Lawmakers Demand Answers on US Involvement in Deadly 2017 Nigerian Airstrike

U.S. troops teach the Nigerian Navy Special Forces tactical movements.
U.S. troops teach the Nigerian Navy Special Forces tactical movements during a Joint Combined Exchange Training in Lagos, Nigeria April 28, 2022. (U.S. Air Force photo by Staff Sgt. Alexandra Minor)

A group of House Democrats is pressing the Pentagon for answers following reports suggesting the U.S. military may have helped Nigerian forces with a 2017 airstrike that killed more than 160 civilians at a refugee camp in the African country.

The request came in a letter Thursday to Defense Secretary Lloyd Austin sent by the five members of the newly formed Protection of Civilians in Conflict Caucus, launched last month after the Defense Department announced new efforts to prevent civilian deaths and injuries from U.S. military operations.

"Civilians should never be targeted in war. Unfortunately, that's exactly what happened in Nigeria in 2017," Rep. Sara Jacobs, D-Calif., co-chair of the caucus, said in a statement about the letter.

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The caucus "demand" includes answers to whether the U.S. military and its intelligence played a role in the strike, the U.S. took measures to limit civilian casualties, and the damage has been adequately addressed, Jacobs said.

Asked for comment on the letter or the reports on which the letter is based, the Pentagon told only that "as with all correspondence received from lawmakers, the secretary will respond to the authors of the letter in due course."

The Pentagon under Austin has vowed to better protect civilians from military operations, including the creation last month of a new office focused on the issue called the Civilian Protection Center of Excellence.

The renewed emphasis on preventing civilian casualties came after a series of botched strikes and grim headlines, including an August 2021 airstrike that killed 10 innocent Afghans; a Rand Corp. study that found at least 774 civilians died in the battle against ISIS for Raqqa, Syria, in 2017; and a New York Times report that a 2019 U.S. strike in Baghuz, Syria, killed about 70 civilians, including women and children.

"The protection of civilians is a strategic priority as well as a moral imperative," Austin wrote in a memo last month. "Our efforts to mitigate and respond to civilian harm directly reflect our values and also directly contribute to achieving mission success."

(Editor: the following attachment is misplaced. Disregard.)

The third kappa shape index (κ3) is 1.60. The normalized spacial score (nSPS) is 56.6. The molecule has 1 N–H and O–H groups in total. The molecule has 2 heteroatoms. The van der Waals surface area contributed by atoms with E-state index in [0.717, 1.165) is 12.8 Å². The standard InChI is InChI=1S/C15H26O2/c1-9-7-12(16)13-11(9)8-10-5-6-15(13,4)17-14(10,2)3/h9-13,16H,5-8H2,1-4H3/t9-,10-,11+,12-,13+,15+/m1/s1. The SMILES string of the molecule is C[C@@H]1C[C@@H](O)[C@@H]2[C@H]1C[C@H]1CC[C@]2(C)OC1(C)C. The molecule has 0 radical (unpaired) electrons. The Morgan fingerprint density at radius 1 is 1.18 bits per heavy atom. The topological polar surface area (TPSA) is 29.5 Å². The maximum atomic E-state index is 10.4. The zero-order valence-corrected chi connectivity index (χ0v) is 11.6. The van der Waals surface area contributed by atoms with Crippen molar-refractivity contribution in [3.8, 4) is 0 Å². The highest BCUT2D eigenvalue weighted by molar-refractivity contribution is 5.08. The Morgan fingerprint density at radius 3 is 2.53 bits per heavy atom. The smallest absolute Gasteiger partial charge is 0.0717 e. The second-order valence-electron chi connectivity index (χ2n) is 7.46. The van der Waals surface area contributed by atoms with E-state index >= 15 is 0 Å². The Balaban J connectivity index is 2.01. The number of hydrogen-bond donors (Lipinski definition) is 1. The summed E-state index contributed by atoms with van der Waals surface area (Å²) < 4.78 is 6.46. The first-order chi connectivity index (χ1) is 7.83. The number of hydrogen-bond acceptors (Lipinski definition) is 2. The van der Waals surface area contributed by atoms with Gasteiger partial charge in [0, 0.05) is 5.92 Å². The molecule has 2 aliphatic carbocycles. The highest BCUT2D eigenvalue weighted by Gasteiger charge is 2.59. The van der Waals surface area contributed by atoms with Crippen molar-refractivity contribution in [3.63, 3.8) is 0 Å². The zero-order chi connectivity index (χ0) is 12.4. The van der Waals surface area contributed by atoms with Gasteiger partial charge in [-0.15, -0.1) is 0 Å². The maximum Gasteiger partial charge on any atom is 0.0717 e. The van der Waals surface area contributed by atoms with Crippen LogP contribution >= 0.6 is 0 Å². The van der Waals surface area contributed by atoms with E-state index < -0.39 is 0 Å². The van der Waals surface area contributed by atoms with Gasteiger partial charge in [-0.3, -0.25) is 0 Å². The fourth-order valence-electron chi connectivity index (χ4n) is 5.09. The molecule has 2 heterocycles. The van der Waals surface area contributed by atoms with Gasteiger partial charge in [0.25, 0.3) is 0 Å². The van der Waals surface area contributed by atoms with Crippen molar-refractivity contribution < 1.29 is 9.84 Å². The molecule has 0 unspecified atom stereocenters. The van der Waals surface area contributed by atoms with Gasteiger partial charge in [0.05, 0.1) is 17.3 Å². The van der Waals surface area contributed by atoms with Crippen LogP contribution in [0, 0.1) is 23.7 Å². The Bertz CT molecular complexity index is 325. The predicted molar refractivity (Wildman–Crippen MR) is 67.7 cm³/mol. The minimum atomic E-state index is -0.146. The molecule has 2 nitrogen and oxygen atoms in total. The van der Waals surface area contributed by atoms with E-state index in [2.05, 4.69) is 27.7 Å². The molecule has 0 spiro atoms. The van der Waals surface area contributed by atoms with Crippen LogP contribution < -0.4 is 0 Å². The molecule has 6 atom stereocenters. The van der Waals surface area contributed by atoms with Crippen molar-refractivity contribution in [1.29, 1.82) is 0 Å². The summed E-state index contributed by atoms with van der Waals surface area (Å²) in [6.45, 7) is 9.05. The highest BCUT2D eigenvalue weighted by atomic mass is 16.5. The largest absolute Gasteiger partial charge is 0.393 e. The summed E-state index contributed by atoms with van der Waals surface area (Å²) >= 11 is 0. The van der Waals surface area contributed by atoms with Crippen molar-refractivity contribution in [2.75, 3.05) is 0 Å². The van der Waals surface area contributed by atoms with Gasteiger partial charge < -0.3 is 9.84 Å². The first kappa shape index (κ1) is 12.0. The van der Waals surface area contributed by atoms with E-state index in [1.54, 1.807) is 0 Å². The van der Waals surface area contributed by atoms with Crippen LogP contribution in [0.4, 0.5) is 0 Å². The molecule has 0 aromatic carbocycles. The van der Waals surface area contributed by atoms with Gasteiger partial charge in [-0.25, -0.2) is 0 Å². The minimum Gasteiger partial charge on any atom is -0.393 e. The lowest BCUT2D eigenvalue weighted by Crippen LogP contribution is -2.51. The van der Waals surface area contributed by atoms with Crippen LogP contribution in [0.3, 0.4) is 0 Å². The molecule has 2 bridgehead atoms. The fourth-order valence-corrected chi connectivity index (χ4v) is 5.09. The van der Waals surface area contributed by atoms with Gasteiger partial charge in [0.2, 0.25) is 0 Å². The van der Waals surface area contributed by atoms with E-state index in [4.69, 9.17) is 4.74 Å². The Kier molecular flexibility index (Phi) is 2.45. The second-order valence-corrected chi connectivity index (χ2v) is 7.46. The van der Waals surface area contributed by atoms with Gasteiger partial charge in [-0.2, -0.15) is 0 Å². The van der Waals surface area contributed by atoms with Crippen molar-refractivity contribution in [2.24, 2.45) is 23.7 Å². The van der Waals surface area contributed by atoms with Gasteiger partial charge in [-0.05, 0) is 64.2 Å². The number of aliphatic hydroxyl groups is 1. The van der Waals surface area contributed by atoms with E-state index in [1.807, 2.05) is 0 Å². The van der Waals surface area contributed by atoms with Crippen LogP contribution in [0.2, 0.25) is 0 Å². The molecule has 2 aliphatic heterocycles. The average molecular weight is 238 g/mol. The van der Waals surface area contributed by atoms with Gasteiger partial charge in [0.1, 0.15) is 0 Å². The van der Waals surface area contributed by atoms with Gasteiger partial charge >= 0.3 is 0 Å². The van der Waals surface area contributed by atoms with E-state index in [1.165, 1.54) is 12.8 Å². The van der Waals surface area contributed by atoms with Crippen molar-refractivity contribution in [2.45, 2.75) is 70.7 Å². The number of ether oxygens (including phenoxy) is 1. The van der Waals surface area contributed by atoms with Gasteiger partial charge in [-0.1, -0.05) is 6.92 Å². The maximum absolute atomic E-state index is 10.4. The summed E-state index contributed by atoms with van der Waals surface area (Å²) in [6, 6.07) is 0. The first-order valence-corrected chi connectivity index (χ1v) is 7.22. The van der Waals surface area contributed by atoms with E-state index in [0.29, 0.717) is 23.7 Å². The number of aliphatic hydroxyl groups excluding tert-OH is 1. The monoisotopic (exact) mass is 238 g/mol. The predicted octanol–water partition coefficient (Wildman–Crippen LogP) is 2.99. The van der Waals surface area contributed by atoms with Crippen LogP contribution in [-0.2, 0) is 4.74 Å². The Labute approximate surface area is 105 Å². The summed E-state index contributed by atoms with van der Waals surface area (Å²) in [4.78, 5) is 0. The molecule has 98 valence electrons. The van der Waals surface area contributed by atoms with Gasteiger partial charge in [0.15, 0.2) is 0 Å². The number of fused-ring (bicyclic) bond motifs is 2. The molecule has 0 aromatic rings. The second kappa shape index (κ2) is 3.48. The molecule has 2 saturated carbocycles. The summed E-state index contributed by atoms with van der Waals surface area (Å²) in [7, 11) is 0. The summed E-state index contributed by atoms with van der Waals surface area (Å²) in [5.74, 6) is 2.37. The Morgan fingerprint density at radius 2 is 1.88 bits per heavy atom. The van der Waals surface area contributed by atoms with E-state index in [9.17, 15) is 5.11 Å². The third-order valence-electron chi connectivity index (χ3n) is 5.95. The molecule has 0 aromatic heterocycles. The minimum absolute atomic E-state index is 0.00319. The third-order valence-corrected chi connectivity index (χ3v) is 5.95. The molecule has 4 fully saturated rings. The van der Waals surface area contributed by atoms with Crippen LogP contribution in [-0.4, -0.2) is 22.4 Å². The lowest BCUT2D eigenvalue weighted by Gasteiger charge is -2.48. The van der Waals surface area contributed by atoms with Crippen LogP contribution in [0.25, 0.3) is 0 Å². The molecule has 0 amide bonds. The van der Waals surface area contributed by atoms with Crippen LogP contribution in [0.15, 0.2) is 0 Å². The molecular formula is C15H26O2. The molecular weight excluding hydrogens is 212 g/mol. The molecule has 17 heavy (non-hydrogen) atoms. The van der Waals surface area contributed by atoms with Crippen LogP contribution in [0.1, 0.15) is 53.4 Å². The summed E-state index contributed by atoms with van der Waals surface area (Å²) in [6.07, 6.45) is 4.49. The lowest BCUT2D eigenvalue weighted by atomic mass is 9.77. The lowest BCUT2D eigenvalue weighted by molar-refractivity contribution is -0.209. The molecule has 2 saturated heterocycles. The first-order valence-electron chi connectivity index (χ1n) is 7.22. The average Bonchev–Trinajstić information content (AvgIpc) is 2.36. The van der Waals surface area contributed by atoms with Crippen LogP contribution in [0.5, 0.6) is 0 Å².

The strike in Africa may become the latest civilian casualty issue for the Pentagon. In a 2017 operation, the Nigerian Air Force bombed a refugee camp near Rann, Nigeria, under the mistaken belief that it was an encampment for the terrorist group Boko Haram. The airstrikes killed more than 160 people, including nine humanitarian workers, and injured more than 120, according to a U.N. report on the incident.

Nigerian officials have apologized for the strike, with President Muhammadu Buhari calling it "a regrettable operational mistake."

In July, news outlet the Intercept reported that U.S. Africa Command, or AFRICOM, conducted an internal investigation into the strike, citing a document it obtained through the Freedom of Information Act.

The document said that Brig. Gen. Frank Stokes, the command's deputy director of strategy, plans and programs, was tasked with probing U.S. information sharing with Nigeria's military, including protocols for how the information is used and damage assessments after shared information is used for a strike, according to the Intercept.

Stokes was also told to "gather and preserve any background information that is relevant to a complete understanding of U.S.-Nigerian operations such as this strike," the Intercept reported. Despite the document, a spokesperson for AFRICOM told the Intercept the command "was not involved" in the strike.

In addition to the Intercept report, lawmakers also cited a report from Nigerian news outlet The Cable that quoted regional military commander Gen. Lucky Irabor as saying the strike was based on "intelligence received." While the general did not say where the intelligence came from, the news outlet also cited an unnamed military source as saying it came from "one of the powerful countries in the West."

"Given the previously unreported nature of the U.S. military's involvement in this strike and subsequent investigation, and your recent commitments to transparently responding to civilian harm, we request that the Department make available the investigation and all accompanying documentation to members of the House Armed Services Committee," the lawmakers wrote in their letter to Austin.

The lawmakers also pressed Austin on the exact nature of U.S. involvement in the strike, whether the U.S. military provided intelligence for the strike and to what extent AFRICOM knew about the strike. They also asked Austin more broadly whether the U.S. military has provided intelligence or other support to the Nigerian military for airstrikes or ground operations since January 2017.

In addition to Jacobs, the letter was signed by Democratic Reps. Jason Crow of Colorado, Ro Khanna of California, Andy Kim of New Jersey and Tom Malinowski of New Jersey.

-- Rebecca Kheel can be reached at Follow her on Twitter @reporterkheel.

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